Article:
History of Japanese Calligraphy
Japanese calligraphy. SHODO, traces its origins to China, and was introduced into Japan around the 6th or 7th century from South Korea by a priest, Doncho, who brought special paper and a black ink for calligraphy.
After that, Japanese began to record oral traditions (myths, legends, and songs) in calligraphy. In antiquity, Shodo was an indispensable part of the education of aristocrats, the samurai and the protests in Japan.
Finally. Shodo spread to the general population and became part of Japanese life. As such, it became a traditional Japanese art. Today, Shodo is taught in elementary and junior high school as part of Japanese language class. Although most Japanese do not a brush for everyday writing, some people used a brush on special occasions, such as when writing New Yea's cards, or when writing names on special envelopes for monetary gifts given on celebratory or condolence occasions.
Japanese language includes three alphabets: Kanji (Chinese characters),
Hiragana, and Katakana.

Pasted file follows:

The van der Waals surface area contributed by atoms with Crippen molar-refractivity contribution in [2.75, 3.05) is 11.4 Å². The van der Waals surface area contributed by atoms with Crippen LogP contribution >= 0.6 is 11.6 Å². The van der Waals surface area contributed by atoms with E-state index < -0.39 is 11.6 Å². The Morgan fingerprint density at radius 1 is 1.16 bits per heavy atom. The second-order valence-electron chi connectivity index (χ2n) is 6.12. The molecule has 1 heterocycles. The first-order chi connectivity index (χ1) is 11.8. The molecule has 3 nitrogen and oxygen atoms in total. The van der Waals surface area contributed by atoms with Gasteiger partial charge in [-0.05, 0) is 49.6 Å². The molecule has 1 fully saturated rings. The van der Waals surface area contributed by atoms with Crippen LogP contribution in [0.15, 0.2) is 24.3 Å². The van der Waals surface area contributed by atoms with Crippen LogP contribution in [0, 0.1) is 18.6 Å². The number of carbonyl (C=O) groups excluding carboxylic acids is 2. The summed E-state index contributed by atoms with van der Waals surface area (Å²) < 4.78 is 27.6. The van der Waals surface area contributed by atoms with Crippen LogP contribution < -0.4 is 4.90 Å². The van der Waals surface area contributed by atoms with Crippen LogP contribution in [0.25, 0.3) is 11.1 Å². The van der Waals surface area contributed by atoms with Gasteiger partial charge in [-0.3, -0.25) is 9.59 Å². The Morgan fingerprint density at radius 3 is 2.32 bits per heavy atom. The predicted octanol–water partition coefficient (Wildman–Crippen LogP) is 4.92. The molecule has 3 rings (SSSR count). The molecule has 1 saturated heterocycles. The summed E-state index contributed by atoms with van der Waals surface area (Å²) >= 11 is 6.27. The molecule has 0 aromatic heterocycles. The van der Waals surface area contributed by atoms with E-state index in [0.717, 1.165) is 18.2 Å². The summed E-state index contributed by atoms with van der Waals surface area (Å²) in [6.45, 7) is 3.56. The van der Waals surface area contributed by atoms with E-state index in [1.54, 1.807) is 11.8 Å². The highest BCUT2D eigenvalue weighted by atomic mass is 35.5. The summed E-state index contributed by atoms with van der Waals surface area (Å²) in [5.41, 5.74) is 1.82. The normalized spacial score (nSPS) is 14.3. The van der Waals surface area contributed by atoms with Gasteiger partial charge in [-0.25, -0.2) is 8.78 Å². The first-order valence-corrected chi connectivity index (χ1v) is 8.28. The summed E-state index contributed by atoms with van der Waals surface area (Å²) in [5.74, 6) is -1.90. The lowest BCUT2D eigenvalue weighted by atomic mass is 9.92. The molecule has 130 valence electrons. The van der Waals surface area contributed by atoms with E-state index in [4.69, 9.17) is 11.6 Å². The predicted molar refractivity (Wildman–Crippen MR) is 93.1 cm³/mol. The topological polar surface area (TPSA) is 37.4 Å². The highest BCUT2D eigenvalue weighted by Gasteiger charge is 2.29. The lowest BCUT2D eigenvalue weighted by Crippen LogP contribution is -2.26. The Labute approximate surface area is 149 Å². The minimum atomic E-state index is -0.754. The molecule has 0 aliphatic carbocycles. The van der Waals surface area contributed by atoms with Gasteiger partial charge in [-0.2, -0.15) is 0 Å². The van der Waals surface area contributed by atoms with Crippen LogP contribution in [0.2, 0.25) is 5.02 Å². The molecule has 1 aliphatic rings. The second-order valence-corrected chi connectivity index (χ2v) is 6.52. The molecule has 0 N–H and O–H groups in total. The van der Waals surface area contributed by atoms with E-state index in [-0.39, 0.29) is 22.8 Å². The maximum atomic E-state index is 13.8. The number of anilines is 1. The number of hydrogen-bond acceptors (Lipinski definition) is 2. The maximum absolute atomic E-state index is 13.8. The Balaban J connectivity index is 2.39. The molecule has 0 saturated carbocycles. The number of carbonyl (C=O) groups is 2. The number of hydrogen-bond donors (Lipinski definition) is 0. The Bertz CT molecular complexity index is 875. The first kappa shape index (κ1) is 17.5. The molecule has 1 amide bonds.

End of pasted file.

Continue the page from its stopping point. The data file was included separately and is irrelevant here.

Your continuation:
• Kanji (Chinese character)
An ideographic character. Each letter has a meaning. There are said to be
some 50,000 Chinese characters, many of which have been adopted into
Japanese. There are also some Kanji which were created in Japan.
However, many Kanji are not used in daily life and, today, 1945 characters
have been designated as "Kanji in common use" by Japan's Ministry of
Each character is a phonetic symbol that is used to write words that are
native to Japan.
Each character is a phonetic symbol that is used to write words of foreign
origin or onomatopoeia.
Roots of Hiragana and Katakana
Hiragana and Katakana were developed in the Heian period (794-1185).
Hiragana originated in the more extreme forms of Sosho (one of calligraphy styles). As it was the primary script for Heian men, Hiragana was at one time referred as onnade (women's writing).In the Heian period, Aristocratic literature flourished with women writers and poets playing important roles. Historical fiction and legends were also created.
Hiragana is also called "KANA." There is calligraphy of Kana. It developed with the growing popularity of WAKA poetry. Compared to the boldness of Chinese characters, Kana calligraphy is elegant and refined.
Katakana was derived from Chinese characters. Each Katakana characters is a component of Chinese characters.